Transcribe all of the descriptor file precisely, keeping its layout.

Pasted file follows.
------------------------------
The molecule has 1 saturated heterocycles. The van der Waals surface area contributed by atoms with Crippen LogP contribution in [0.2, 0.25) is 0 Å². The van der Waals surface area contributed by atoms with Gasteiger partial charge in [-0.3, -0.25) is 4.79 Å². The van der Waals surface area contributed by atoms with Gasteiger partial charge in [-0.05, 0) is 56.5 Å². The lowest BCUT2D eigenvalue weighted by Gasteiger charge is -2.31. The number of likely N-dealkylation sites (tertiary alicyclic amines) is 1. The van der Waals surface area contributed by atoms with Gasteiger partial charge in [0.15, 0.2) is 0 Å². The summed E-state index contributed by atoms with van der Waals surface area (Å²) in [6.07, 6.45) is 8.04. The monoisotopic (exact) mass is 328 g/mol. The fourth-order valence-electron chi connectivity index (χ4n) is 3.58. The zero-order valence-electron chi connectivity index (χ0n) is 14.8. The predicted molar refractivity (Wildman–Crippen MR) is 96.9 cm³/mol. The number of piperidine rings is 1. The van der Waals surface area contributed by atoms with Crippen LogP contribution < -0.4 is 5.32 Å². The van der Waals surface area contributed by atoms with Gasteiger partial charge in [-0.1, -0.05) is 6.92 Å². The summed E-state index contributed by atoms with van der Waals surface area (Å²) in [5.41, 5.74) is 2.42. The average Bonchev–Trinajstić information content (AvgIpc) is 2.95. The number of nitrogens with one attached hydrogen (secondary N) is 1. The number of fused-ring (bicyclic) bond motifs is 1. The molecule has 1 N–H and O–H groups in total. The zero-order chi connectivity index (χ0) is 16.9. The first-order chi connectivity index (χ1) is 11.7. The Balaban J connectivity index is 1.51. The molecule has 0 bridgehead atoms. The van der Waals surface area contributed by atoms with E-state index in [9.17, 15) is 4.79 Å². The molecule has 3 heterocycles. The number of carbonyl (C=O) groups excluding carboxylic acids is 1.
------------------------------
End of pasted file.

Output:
The molecule has 1 saturated heterocycles. The van der Waals surface area contributed by atoms with Crippen LogP contribution in [0.2, 0.25) is 0 Å². The van der Waals surface area contributed by atoms with Gasteiger partial charge in [-0.3, -0.25) is 4.79 Å². The van der Waals surface area contributed by atoms with Gasteiger partial charge in [-0.05, 0) is 56.5 Å². The lowest BCUT2D eigenvalue weighted by Gasteiger charge is -2.31. The number of likely N-dealkylation sites (tertiary alicyclic amines) is 1. The van der Waals surface area contributed by atoms with Gasteiger partial charge in [0.15, 0.2) is 0 Å². The summed E-state index contributed by atoms with van der Waals surface area (Å²) in [6.07, 6.45) is 8.04. The monoisotopic (exact) mass is 328 g/mol. The fourth-order valence-electron chi connectivity index (χ4n) is 3.58. The zero-order valence-electron chi connectivity index (χ0n) is 14.8. The predicted molar refractivity (Wildman–Crippen MR) is 96.9 cm³/mol. The number of piperidine rings is 1. The van der Waals surface area contributed by atoms with Crippen LogP contribution < -0.4 is 5.32 Å². The van der Waals surface area contributed by atoms with Gasteiger partial charge in [-0.1, -0.05) is 6.92 Å². The summed E-state index contributed by atoms with van der Waals surface area (Å²) in [5.41, 5.74) is 2.42. The average Bonchev–Trinajstić information content (AvgIpc) is 2.95. The number of nitrogens with one attached hydrogen (secondary N) is 1. The number of fused-ring (bicyclic) bond motifs is 1. The molecule has 1 N–H and O–H groups in total. The zero-order chi connectivity index (χ0) is 16.9. The first-order chi connectivity index (χ1) is 11.7. The Balaban J connectivity index is 1.51. The molecule has 0 bridgehead atoms. The van der Waals surface area contributed by atoms with E-state index in [9.17, 15) is 4.79 Å². The molecule has 3 heterocycles. The number of carbonyl (C=O) groups excluding carboxylic acids is 1.